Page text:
I’m not upset that some of the boys and girls at FBI, DOJ, et. al. had conversations about using the 25th Amendment. I think that’s within their rights. It could fit into the category of subordinates worrying about whether they have been or will be given an unlawful order, and what they should do about it. We should applaud officers taking their duty seriously and addressing concerns about orders being lawful … if the officers are honest about it.
But their proposed method in this case is dishonest. Entrapment with a wire, deceit, etc. – that shows they weren’t really concerned about unlawful orders, they were just plotting a coup to remove someone with whose policies they disagreed. They wouldn’t need a wire if the dispute were honest – the order they were concerned about as being possibly unlawful would already be right out there in the open for all to see.
The honest way to utilize the 25th is for the officer(s) concerned to go to the Vice President and say, “Sir, we believe it is our duty to inform you that we see indicators the President may at this time be unable to discharge the duties of the office.” The Vice President would inquire as to their reasons and then make his determination about whether to proceed with the 25th.
The 25th is not a “one-and-done” move, but rather a process with move and counter-move. The Vice President immediately assumes the duties of the office as Acting President when he and a majority of the Cabinet transmit their letter to Congress declaring the President unable to discharge the duties. But that’s just the opening move.
The President can then submit his own written declaration that no inability exists, and resume the duties of the office unless the Vice President and majority of the Cabinet transmit a second letter within four days of the President’s declaration, repeating their declaration that the President is unable to discharge the duties of the office.
So the first letter can be a surprise, they can blind-side the President to start the process. But then they have to do a second letter, this time with the President forewarned and opposing them. Anyone who had been wavering but went along with the crowd on the first letter … will likely fold when the President makes an impassioned defense. Getting that second letter would be no sure thing.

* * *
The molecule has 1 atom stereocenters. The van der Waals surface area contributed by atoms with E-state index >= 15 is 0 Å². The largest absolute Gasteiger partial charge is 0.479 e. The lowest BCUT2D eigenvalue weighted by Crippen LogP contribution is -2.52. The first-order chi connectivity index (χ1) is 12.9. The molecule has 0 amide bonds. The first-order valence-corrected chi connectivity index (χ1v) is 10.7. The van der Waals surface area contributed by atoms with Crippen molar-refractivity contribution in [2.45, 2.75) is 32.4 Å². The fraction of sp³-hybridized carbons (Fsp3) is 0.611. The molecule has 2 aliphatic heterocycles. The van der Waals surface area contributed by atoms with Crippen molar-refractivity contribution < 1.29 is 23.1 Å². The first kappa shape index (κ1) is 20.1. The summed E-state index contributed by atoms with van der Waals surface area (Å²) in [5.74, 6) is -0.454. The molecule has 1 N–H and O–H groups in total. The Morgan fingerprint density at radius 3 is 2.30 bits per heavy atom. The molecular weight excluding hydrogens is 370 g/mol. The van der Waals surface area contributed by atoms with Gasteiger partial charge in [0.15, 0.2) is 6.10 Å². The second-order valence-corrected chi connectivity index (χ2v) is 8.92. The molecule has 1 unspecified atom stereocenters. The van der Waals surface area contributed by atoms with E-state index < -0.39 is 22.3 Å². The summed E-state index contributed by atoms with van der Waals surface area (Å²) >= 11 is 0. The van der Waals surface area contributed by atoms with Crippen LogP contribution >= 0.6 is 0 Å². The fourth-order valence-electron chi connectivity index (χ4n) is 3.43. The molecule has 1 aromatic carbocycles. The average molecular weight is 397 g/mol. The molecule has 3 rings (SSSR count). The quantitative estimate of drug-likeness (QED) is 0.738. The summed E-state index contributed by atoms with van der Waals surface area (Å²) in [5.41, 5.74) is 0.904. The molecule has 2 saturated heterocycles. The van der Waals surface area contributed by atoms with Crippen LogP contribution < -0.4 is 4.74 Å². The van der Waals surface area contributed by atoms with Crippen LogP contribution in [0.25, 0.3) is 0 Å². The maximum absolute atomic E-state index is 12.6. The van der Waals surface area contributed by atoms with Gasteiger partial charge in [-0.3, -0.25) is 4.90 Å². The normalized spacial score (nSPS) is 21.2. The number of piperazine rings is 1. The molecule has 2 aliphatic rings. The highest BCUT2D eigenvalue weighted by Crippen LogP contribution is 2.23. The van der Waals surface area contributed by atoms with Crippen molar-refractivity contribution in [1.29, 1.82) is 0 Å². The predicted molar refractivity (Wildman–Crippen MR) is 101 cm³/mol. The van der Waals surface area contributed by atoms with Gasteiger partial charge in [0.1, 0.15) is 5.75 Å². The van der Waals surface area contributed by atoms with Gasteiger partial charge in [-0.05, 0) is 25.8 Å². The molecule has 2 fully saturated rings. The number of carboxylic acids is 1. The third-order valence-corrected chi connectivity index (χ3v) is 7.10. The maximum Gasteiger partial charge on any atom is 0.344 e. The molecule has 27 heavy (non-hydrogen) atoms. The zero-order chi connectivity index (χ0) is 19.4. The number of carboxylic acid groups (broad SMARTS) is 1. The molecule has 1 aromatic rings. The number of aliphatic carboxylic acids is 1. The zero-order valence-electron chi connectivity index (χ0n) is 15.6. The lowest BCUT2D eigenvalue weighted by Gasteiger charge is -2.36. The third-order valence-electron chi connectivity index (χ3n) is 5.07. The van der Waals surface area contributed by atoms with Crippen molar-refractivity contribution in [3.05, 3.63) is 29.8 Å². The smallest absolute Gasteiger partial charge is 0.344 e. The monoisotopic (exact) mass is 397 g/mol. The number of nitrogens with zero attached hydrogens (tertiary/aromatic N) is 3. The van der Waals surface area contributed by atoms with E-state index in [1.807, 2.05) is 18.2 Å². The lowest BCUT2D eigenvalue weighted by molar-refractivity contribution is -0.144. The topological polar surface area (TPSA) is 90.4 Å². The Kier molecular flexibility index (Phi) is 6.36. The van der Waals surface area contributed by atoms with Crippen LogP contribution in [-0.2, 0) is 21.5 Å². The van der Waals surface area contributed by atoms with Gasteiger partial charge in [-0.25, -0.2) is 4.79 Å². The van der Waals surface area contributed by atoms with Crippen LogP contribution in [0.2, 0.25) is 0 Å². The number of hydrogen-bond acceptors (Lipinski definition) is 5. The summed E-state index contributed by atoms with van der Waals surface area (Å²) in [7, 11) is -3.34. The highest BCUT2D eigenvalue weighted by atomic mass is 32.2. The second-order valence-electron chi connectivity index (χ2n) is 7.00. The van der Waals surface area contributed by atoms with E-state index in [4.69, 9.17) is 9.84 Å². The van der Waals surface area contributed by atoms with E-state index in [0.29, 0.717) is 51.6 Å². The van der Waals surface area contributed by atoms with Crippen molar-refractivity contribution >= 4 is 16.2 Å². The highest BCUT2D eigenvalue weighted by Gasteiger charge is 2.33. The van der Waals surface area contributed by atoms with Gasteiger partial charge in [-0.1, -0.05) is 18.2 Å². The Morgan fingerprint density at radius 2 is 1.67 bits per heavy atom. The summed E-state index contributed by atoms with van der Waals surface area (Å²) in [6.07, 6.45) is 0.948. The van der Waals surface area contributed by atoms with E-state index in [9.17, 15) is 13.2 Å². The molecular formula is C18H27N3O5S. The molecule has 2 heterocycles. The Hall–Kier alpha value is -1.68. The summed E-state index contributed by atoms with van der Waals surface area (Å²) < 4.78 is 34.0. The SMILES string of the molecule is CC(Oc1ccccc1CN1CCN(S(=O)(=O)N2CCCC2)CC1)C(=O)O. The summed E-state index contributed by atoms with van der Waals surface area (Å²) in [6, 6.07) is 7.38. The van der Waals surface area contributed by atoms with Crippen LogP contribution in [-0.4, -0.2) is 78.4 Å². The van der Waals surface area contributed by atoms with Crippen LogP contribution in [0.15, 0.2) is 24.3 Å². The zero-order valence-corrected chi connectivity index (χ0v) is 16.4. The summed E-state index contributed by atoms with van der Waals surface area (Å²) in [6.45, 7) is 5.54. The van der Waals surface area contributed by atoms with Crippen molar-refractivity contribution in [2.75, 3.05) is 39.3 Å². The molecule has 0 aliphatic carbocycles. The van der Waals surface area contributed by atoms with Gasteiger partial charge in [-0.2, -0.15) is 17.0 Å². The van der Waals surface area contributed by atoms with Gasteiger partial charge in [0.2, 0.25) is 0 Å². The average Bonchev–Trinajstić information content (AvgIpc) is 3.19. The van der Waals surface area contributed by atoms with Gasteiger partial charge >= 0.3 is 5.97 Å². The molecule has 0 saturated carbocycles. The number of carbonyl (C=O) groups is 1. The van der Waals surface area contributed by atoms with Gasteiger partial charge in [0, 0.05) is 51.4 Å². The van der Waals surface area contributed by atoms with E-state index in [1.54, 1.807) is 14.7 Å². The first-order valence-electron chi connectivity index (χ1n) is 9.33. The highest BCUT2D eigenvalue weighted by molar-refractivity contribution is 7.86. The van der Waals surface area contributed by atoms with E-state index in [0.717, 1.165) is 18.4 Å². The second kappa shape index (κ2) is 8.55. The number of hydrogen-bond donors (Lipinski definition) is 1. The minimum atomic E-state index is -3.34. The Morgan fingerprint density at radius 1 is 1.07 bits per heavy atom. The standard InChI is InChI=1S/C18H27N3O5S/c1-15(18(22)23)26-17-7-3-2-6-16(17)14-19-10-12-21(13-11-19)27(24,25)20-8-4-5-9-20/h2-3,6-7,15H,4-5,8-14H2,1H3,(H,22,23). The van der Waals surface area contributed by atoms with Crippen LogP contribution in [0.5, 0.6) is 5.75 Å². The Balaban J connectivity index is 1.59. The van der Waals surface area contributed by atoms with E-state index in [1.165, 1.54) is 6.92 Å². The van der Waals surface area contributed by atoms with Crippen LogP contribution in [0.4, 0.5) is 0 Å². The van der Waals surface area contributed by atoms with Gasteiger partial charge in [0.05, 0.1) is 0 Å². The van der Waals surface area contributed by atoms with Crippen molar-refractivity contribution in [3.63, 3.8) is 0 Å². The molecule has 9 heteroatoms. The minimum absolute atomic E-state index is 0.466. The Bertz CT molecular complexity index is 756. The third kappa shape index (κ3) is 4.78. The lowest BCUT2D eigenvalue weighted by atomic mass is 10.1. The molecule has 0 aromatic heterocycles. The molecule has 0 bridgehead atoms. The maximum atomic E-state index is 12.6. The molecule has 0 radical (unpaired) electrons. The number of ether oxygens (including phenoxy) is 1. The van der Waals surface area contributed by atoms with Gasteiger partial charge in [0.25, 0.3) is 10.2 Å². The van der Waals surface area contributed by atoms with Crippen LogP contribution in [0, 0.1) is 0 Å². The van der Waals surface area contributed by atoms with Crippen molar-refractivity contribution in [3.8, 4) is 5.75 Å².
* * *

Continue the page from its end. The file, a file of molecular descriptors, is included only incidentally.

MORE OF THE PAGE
If there is a second letter, then Congress decides the issue within 21 days. If by two-thirds vote of both Houses the Congress decides the President is unable, then the Vice President continues as Acting President. Otherwise, the President resumes the duties of the office.
So there’s nothing to fear from the 25th, as long as it is used honestly. It triggers a healthy debate about whether the President is able to discharge the duties of the office. Impeachment could be a slower process, so this is a way to deal with incapacity in emergencies. This actually sets a far higher standard than impeachment, requiring two-thirds (of the whole number) of both houses. Impeachment just requires a majority of Representatives present (once a quorum is reached) and then two-thirds of the Senators present (once a quorum is reached).
Again, nothing to fear from the 25th, as long as it is used honestly. But you wouldn’t count votes or wear a wire before deciding to make your case. If you honestly believe it’s necessary, then you would go to the Vice President and state your concerns. How he and the Cabinet vote on it thereafter should not affect the officer’s decision to come forward.
If officer(s) feel it is their duty, then come forward and let the chips fall where they may. The counting of votes and proposing to wear a wire show that in this case the officers had no honest concern about any current or potential unlawful orders. They were just partisan political hacks violating their oath of office to score political points. ERpundit – 02/21/19